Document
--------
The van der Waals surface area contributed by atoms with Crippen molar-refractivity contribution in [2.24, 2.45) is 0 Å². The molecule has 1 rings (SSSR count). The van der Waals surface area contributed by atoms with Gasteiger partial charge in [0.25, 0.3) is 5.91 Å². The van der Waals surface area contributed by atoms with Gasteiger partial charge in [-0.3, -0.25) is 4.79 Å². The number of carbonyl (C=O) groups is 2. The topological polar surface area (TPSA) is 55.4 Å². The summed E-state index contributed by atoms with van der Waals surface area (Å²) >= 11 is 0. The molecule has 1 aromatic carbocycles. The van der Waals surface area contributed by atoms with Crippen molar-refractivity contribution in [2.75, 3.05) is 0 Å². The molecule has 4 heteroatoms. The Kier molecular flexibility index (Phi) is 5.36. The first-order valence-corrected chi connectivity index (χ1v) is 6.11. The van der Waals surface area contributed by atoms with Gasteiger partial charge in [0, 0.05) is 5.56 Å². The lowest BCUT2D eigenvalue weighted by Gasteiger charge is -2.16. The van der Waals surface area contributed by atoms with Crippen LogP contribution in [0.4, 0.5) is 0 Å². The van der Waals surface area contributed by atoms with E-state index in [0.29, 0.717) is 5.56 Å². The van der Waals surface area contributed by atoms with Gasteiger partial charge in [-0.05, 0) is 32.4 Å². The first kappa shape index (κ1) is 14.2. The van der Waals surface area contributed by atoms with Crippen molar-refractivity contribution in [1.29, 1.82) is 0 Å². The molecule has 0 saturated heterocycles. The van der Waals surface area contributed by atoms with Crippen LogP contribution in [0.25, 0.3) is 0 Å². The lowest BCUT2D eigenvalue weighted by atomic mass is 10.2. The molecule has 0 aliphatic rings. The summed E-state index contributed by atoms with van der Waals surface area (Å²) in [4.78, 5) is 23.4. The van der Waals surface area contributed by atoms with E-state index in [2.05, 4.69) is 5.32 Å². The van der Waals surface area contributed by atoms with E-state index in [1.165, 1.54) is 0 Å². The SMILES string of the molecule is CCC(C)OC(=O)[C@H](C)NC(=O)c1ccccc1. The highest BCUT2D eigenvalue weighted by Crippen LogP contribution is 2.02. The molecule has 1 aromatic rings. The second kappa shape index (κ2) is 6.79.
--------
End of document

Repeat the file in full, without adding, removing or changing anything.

The van der Waals surface area contributed by atoms with Crippen molar-refractivity contribution in [2.24, 2.45) is 0 Å². The molecule has 1 rings (SSSR count). The van der Waals surface area contributed by atoms with Gasteiger partial charge in [0.25, 0.3) is 5.91 Å². The van der Waals surface area contributed by atoms with Gasteiger partial charge in [-0.3, -0.25) is 4.79 Å². The number of carbonyl (C=O) groups is 2. The topological polar surface area (TPSA) is 55.4 Å². The summed E-state index contributed by atoms with van der Waals surface area (Å²) >= 11 is 0. The molecule has 1 aromatic carbocycles. The van der Waals surface area contributed by atoms with Crippen molar-refractivity contribution in [2.75, 3.05) is 0 Å². The molecule has 4 heteroatoms. The Kier molecular flexibility index (Phi) is 5.36. The first-order valence-corrected chi connectivity index (χ1v) is 6.11. The van der Waals surface area contributed by atoms with Gasteiger partial charge in [0, 0.05) is 5.56 Å². The lowest BCUT2D eigenvalue weighted by Gasteiger charge is -2.16. The van der Waals surface area contributed by atoms with Crippen LogP contribution in [0.4, 0.5) is 0 Å². The van der Waals surface area contributed by atoms with E-state index in [0.29, 0.717) is 5.56 Å². The van der Waals surface area contributed by atoms with Gasteiger partial charge in [-0.05, 0) is 32.4 Å². The first kappa shape index (κ1) is 14.2. The van der Waals surface area contributed by atoms with Crippen molar-refractivity contribution in [1.29, 1.82) is 0 Å². The molecule has 0 saturated heterocycles. The van der Waals surface area contributed by atoms with Crippen LogP contribution in [0.25, 0.3) is 0 Å². The lowest BCUT2D eigenvalue weighted by atomic mass is 10.2. The molecule has 0 aliphatic rings. The summed E-state index contributed by atoms with van der Waals surface area (Å²) in [4.78, 5) is 23.4. The van der Waals surface area contributed by atoms with E-state index in [2.05, 4.69) is 5.32 Å². The van der Waals surface area contributed by atoms with E-state index in [1.165, 1.54) is 0 Å². The SMILES string of the molecule is CCC(C)OC(=O)[C@H](C)NC(=O)c1ccccc1. The highest BCUT2D eigenvalue weighted by Crippen LogP contribution is 2.02. The molecule has 1 aromatic rings. The second kappa shape index (κ2) is 6.79.